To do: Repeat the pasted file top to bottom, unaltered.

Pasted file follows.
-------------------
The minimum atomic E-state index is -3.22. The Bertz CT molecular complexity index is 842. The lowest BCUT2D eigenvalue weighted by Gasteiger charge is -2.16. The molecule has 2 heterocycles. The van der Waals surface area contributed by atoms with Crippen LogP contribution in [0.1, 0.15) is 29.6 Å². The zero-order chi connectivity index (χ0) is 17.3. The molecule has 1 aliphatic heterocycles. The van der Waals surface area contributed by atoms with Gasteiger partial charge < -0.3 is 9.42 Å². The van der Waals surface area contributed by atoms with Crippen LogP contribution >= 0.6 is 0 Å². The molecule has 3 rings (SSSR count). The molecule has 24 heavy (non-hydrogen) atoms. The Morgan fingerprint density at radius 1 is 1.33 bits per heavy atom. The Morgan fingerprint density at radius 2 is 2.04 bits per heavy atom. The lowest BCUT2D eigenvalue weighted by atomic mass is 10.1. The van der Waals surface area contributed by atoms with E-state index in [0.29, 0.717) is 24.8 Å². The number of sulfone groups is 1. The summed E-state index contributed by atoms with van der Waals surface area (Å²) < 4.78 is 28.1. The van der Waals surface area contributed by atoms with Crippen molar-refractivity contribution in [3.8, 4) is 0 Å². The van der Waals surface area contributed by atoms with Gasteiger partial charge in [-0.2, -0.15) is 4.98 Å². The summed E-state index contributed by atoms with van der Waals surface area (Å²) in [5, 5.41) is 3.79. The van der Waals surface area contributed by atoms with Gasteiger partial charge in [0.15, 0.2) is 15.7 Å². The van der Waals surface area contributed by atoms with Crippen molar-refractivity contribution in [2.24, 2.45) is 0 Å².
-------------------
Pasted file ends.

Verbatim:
The minimum atomic E-state index is -3.22. The Bertz CT molecular complexity index is 842. The lowest BCUT2D eigenvalue weighted by Gasteiger charge is -2.16. The molecule has 2 heterocycles. The van der Waals surface area contributed by atoms with Crippen LogP contribution in [0.1, 0.15) is 29.6 Å². The zero-order chi connectivity index (χ0) is 17.3. The molecule has 1 aliphatic heterocycles. The van der Waals surface area contributed by atoms with Gasteiger partial charge < -0.3 is 9.42 Å². The van der Waals surface area contributed by atoms with Crippen LogP contribution >= 0.6 is 0 Å². The molecule has 3 rings (SSSR count). The molecule has 24 heavy (non-hydrogen) atoms. The Morgan fingerprint density at radius 1 is 1.33 bits per heavy atom. The Morgan fingerprint density at radius 2 is 2.04 bits per heavy atom. The lowest BCUT2D eigenvalue weighted by atomic mass is 10.1. The van der Waals surface area contributed by atoms with E-state index in [0.29, 0.717) is 24.8 Å². The number of sulfone groups is 1. The summed E-state index contributed by atoms with van der Waals surface area (Å²) < 4.78 is 28.1. The van der Waals surface area contributed by atoms with Crippen molar-refractivity contribution in [3.8, 4) is 0 Å². The van der Waals surface area contributed by atoms with Gasteiger partial charge in [-0.2, -0.15) is 4.98 Å². The summed E-state index contributed by atoms with van der Waals surface area (Å²) in [5, 5.41) is 3.79. The van der Waals surface area contributed by atoms with Gasteiger partial charge in [0.15, 0.2) is 15.7 Å². The van der Waals surface area contributed by atoms with Crippen molar-refractivity contribution in [2.24, 2.45) is 0 Å².